The major European importers of natural gas have all invoked contract stipulations that payments be made in euros and dollars as the reason not to accede to the Russian demand.

The chief executive of Poland’s state-controlled gas company PGNiG, Pawel Majewski has said there is “not much possibility” of switching payments to the Russian energy company Gazprom to roubles. “It is not the case that our counterparty can just freely change the means of making payments as it wishes,” he said.

Even if companies did decide to try and comply with the Russian directive it is likely they would be hit with sanctions aimed at preventing the conversion of euros into roubles.

According to a French government official, President Macron told Putin in a call on Tuesday that it would not be possible for gas companies to make their payments in roubles. France was against such a move.

If Russia sticks to its demand, then gas supplies will start to be cut off. The Russian news agency Interfax has reported that officials from Gazprom, the government and the central bank will report to Putin today on how to organise payments in roubles.

The Russian government has implemented several measures to try to halt the fall of its currency, including ordering Russian brokerages not to allow foreign clients to sell securities, making it more difficult to sell the rouble. Exporters have also been told to sell 80 percent of their foreign currency revenues and buy roubles. But such measures can only make a marginal difference. Hence the move on gas payments.

The issue goes far beyond the conflict with Russia. The ability of the major imperialist powers to unilaterally null and void the foreign currency holdings of major countries overnight has cast a shadow over the entire global financial system. Its very foundations are being threatened.

This issue was the subject of a comment published yesterday by Financial Times columnist Martin Wolf entitled “A new world of currency disorder looms.”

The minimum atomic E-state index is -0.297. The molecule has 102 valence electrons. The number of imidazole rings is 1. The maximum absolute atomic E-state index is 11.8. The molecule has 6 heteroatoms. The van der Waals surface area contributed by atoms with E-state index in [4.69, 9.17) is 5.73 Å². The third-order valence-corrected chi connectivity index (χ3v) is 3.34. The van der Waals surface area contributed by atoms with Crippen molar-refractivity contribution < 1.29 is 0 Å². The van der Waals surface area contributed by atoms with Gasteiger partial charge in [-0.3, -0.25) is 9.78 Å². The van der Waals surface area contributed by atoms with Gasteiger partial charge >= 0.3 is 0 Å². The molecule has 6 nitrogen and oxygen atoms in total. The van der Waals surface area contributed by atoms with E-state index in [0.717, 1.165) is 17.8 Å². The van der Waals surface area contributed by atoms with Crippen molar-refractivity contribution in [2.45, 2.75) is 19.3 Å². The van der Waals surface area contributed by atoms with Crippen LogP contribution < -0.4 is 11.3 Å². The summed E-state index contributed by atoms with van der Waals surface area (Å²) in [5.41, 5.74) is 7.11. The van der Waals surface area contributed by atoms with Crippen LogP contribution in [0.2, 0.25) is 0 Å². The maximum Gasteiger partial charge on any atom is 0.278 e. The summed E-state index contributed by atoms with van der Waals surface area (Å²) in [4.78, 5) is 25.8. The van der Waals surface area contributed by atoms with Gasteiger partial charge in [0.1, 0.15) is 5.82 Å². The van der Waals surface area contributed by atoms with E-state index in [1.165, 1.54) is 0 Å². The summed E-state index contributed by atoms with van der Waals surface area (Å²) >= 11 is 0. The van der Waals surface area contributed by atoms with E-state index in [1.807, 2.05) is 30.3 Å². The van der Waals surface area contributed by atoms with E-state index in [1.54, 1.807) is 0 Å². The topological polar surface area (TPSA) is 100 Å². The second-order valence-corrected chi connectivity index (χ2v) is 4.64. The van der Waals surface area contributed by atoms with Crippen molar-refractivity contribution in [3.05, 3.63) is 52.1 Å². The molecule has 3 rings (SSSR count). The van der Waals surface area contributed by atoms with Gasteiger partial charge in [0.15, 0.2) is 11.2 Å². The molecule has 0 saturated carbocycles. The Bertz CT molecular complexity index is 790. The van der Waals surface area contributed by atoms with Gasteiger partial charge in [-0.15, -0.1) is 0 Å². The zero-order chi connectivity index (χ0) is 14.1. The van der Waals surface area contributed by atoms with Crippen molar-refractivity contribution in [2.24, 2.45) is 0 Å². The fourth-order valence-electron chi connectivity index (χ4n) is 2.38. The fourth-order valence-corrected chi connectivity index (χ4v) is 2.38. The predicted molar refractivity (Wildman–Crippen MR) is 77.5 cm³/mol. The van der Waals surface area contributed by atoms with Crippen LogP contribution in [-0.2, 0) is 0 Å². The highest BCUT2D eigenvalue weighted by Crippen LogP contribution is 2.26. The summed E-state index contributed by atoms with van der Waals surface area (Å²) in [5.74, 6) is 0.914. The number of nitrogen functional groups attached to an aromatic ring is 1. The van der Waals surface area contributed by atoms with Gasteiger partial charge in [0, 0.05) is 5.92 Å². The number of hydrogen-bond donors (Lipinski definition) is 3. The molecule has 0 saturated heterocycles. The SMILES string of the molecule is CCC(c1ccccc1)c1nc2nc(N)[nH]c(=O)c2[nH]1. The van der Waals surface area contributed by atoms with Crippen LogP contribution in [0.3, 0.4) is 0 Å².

Wolf noted that after the Russian default of 1998, Putin had hoped that by building up foreign currency reserves he would be able to guarantee financial independence. The current action against Russia is significant not only for Russia because a “targeted demonetisation of the world’s most globalised currencies has big implications.”

The weaponization of currencies had major consequences for those who fear being targeted, he wrote. “Sanctions on Russia’s central bank are a shock. Who, governments ask, is next? What does it mean for our sovereignty?”

Wolf warned that Western policymakers may find that by using these weapons they might damage themselves as the rest of the world tried to “find ways of transacting and storing value that circumvent the currencies and financial markets of the US and its allies.”

He noted that China was already attempting to do this. But he ruled out the prospect of China developing a new international monetary system based on its currency. Its financial system was underdeveloped and relatively closed and was “very far from providing what sterling and the dollar provided in their heyday.”

The future, Wolf concluded, was not a new global order but “more disorder” and “future historians may view today’s sanctions as another step on that journey.”